## Abstract

Background: Several studies have confirmed the existence of a significant positive relationship between income and health. Conventional regression techniques such as Ordinary Least Squares only help identify the effect of the covariates on the mean of the health variable. In this way, important information of the income-health relationship could be overlooked. As an alternative, we apply and compare unconventional regression techniques.

Methods: We adopt a distributional approach because we want to allow the effect of income on health to vary according to people’s health status. We start by analysing the income-health relationship using a distributional regression model that falls into the GAMLSS (Generalized Additive Models for Location, Scale and Shape) framework. We assume a gamma distribution to model the health variable and specify the parameters of this distribution as linear functions of a set of explanatory variables. For comparison, we also adopt a quantile regression analysis. Based on predicted health quantiles, we use both a parametric and a non-parametric approach to estimate the lower tail of the health distribution.

Results: Our data come from Wave 13 of the Household, Income and Labour Dynamics in Australia (HILDA) survey, collected in 2013-2014. According to GAMLSS, we find that the risk of ending up in poor, fair or average health is lower for those who have relatively high incomes ($80,000) than for those who have relatively low incomes ($20,000), for both smokers and non-smokers. In relative terms, the risk-lowering effect of income appears to be the largest for those who are in poor health, again for both smokers and non-smokers. The results obtained on the basis of quantile regression are to a large extent comparable to those obtained by means of GAMLSS regression.

Conclusions: Both distributional regression techniques point in the direction of a non-uniform effect of income on health, and are therefore promising complements to conventional regression techniques as far as the analysis of the income-health relationship is concerned.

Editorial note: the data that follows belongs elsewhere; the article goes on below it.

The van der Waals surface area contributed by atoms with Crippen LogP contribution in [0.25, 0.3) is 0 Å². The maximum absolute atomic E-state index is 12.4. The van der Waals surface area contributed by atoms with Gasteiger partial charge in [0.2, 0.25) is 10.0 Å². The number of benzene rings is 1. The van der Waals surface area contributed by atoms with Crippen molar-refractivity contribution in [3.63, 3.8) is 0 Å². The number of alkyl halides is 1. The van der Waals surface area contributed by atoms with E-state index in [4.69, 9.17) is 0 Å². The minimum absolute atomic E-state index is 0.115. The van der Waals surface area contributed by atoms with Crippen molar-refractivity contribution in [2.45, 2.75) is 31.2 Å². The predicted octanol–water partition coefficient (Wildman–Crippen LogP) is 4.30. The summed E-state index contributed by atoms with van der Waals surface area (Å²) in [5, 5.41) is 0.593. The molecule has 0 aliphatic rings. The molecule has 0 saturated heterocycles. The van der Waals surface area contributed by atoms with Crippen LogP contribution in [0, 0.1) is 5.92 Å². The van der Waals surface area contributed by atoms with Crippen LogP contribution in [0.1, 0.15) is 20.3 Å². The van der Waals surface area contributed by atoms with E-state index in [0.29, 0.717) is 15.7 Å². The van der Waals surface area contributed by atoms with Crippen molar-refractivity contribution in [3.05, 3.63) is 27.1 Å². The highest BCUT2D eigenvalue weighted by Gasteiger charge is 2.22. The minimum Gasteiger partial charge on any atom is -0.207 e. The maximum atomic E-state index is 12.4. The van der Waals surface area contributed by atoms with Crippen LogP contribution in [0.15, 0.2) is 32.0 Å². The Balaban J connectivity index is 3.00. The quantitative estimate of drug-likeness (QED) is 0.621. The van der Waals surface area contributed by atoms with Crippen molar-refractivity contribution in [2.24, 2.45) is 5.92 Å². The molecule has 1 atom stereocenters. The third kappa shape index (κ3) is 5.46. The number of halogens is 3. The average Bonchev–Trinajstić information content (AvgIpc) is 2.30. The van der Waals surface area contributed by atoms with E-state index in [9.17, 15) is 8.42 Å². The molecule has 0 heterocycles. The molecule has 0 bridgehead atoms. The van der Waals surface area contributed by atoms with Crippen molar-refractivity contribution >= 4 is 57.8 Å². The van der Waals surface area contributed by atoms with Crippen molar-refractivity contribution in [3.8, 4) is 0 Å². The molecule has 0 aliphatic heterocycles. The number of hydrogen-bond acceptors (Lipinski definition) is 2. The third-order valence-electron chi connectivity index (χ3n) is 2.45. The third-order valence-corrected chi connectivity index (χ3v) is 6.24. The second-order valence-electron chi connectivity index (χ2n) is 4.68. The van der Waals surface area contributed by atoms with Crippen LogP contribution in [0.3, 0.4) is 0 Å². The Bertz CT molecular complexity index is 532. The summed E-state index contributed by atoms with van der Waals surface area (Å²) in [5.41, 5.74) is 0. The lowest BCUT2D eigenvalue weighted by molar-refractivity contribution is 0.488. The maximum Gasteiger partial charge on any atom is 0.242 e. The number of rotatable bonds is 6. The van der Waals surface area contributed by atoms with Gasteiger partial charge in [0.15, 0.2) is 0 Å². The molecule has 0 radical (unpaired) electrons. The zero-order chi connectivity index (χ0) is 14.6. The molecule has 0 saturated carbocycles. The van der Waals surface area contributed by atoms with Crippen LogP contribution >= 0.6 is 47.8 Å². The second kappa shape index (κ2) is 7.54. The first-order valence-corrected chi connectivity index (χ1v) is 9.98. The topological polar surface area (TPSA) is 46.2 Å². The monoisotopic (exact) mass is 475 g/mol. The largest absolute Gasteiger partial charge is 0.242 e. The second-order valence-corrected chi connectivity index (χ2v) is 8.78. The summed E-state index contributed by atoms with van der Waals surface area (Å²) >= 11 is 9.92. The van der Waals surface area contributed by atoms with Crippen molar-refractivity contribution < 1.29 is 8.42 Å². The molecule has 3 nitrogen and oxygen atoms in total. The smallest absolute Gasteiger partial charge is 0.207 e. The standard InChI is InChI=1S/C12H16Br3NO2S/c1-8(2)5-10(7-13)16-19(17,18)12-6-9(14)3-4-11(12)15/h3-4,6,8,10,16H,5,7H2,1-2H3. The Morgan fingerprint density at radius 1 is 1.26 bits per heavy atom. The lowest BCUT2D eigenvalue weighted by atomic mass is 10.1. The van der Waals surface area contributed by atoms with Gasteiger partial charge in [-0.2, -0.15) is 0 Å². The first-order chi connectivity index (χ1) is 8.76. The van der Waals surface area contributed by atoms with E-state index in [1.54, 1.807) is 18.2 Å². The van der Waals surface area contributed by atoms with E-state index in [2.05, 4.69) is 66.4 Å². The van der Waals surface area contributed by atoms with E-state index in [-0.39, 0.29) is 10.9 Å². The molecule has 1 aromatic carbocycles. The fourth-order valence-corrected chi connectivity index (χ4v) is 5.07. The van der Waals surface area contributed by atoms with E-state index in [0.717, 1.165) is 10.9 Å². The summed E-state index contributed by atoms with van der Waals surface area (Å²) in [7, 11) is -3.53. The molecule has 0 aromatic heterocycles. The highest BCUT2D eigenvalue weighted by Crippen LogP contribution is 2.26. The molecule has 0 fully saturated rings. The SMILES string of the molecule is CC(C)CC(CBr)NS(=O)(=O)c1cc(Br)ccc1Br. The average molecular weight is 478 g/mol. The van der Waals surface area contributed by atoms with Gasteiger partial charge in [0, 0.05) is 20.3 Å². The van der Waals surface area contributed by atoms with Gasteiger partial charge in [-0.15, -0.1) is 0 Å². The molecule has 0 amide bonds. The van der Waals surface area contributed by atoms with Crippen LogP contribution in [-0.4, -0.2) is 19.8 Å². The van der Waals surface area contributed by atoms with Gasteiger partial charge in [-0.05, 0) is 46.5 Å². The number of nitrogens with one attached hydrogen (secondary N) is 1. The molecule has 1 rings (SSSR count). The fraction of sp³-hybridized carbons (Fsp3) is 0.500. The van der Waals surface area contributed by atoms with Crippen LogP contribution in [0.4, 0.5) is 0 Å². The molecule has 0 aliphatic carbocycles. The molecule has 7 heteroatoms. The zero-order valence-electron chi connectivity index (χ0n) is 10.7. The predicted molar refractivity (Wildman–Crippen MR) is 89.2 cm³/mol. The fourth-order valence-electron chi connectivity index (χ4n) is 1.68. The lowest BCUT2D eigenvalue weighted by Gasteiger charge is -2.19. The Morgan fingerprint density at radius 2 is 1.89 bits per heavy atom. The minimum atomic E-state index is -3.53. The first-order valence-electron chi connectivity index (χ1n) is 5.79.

Methods: We adopt a distributional approach because we want to allow the effect of income on health to vary according to people’s health status. We start by analysing the income-health relationship using a distributional regression model that falls into the GAMLSS (Generalized Additive Models for Location, Scale and Shape) framework. We assume a gamma distribution to model the health variable and specify the parameters of this distribution as linear functions of a set of explanatory variables. For comparison, we also adopt a quantile regression analysis. Based on predicted health quantiles, we use both a parametric and a non-parametric approach to estimate the lower tail of the health distribution.

Results: Our data come from Wave 13 of the Household, Income and Labour Dynamics in Australia (HILDA) survey, collected in 2013-2014. According to GAMLSS, we find that the risk of ending up in poor, fair or average health is lower for those who have relatively high incomes ($80,000) than for those who have relatively low incomes ($20,000), for both smokers and non-smokers. In relative terms, the risk-lowering effect of income appears to be the largest for those who are in poor health, again for both smokers and non-smokers. The results obtained on the basis of quantile regression are to a large extent comparable to those obtained by means of GAMLSS regression.

Conclusions: Both distributional regression techniques point in the direction of a non-uniform effect of income on health, and are therefore promising complements to conventional regression techniques as far as the analysis of the income-health relationship is concerned.

Original language | English |
---|---|

Article number | 102 |

Pages (from-to) | 1-19 |

Number of pages | 19 |

Journal | International Journal for Equity in Health |

Volume | 19 |

Issue number | 1 |

DOIs | |

Publication status | Published - 22 Jun 2020 |

## Keywords

- Distributional regression
- GAMLSS
- Quantile regression
- Socioeconomic health inequality
- MORTALITY
- QUANTILE REGRESSION
- INFERENCE